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Stories of Local Women and Girls


Film: Kumu Hina
Thursday March 17 from 11:30 am – 1:30 pm

Screening the film:
Panel discussion after the film with WHM Keynote Speaker Hina Wong-Kalu and filmmakers Joe Wilson and Dean Hamer

(From the website) KUMU HINA is a powerful film about the struggle to maintain Pacific Islander culture and values within the Westernized society of modern day Hawaiʻi. It is told through the lens of an extraordinary Native Hawaiian who is both a proud and confident māhū, or transgender woman, and an honored and respected kumu, or teacher, cultural practitioner, and community leader.

Co-Sponsored by WCC’s Women’s History Month Program, the Office of Student Affairs, Ke Kumu Pali, and Safe Spaces, with funding from Ke Kumu Pali and SEED Initiatives for Diversity, Equity, Access and Success (IDEAS).

Film: Patsy Mink: Ahead of the Majority
Tuesday March 15 from 10:00 am – 11:15 pm

Q&A to follow with film director and WCC Journalism Instructor Kimberlee Bassford

In 1965, Patsy Mink became the first Asian American woman and woman of color in the United States Congress. Seven years later, she ran for the U.S. presidency and co-authored Title IX, the landmark legislation that opened up higher education and athletics to America’s women. PATSY MINK: AHEAD OF THE MAJORITY looks at Mink’s remarkable political journey, while often lonely and tumultuous, as she fought for the most disenfranchised and forgotten in society.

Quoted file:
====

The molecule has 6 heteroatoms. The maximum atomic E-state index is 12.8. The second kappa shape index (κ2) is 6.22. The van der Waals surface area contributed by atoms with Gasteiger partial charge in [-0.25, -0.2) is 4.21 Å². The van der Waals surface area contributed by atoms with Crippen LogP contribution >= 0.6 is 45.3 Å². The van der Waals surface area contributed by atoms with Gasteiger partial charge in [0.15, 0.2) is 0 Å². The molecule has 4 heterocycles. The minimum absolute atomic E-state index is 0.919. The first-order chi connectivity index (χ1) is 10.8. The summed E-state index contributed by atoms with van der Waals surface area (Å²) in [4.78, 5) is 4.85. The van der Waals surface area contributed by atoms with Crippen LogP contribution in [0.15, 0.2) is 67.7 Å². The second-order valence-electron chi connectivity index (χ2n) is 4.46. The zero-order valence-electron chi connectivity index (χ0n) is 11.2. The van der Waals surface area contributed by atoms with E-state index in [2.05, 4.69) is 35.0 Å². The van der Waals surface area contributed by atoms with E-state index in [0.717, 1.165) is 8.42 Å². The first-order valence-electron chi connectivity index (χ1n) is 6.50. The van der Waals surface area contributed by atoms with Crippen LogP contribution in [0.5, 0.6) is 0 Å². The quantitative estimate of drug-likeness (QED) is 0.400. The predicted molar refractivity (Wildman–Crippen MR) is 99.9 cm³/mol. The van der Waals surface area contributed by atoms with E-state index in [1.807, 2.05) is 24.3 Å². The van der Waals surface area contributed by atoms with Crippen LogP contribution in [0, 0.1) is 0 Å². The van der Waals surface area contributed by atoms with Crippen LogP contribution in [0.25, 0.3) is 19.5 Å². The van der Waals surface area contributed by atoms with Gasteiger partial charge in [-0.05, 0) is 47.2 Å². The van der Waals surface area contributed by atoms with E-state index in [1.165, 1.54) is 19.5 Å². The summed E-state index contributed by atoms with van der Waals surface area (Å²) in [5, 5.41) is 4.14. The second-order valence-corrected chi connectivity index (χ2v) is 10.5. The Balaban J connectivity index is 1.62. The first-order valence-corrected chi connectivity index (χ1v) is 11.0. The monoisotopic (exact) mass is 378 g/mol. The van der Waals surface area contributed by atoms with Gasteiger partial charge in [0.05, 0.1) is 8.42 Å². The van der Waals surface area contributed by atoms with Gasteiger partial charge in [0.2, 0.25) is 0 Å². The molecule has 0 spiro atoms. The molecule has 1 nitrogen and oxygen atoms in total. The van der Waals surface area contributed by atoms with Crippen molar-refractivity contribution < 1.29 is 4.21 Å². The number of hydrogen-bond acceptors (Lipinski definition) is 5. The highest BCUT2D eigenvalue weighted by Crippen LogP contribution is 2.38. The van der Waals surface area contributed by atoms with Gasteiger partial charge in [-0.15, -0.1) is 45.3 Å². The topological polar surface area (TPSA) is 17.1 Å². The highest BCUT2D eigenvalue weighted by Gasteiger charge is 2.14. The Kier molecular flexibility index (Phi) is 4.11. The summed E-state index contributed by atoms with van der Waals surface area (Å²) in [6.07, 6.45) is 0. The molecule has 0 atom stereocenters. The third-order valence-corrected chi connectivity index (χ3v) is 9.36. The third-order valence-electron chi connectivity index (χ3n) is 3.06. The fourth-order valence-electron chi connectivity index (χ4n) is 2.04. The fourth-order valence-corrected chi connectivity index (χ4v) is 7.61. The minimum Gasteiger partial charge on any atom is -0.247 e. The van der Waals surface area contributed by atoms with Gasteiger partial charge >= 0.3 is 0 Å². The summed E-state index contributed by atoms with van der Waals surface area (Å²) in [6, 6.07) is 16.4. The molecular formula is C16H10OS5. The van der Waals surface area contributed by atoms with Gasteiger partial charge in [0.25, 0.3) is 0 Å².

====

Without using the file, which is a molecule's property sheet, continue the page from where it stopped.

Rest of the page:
Film: Winning Girl
Tuesday March 15 from 11:30 am – 12:45 pm

Q&A to follow with film director and WCC Journalism Instructor Kimberlee Bassford

Winning Girl

Teshya Alo is 16 years old and 125 pounds. But on the judo and wrestling mats, she throws women twice her age and pounds heavier. And she beats boys. Now, she has her sights set on taking gold at both the judo and wrestling world championships. But it won’t be easy. Winning Girl follows the four-year journey of this part-Polynesian teenage judo and wrestling phenomenon from Hawai‘i, and in doing so tells the dynamic story of an elite athlete on her ascent, a girl facing the challenges of growing up and an entire family dedicated to a single dream.

Film: E Haku Inoa: To Weave a Name
Thursday March 17 from 10:00 – 11:15 am

Audience discussion after the film

(From the website) Filmmaker Christen Hepuakoa Marquez was born in Honolulu, Hawaiʻi. Christen’s family deteriorated when her mother Elena was diagnosed with schizophrenia, and as a young girl she moved to Seattle with her father and brothers. After nearly 20 years of living in the continental U.S., Christen returns to Hawai’i to learn the meaning of her incredibly long Hawaiian name from her estranged mother.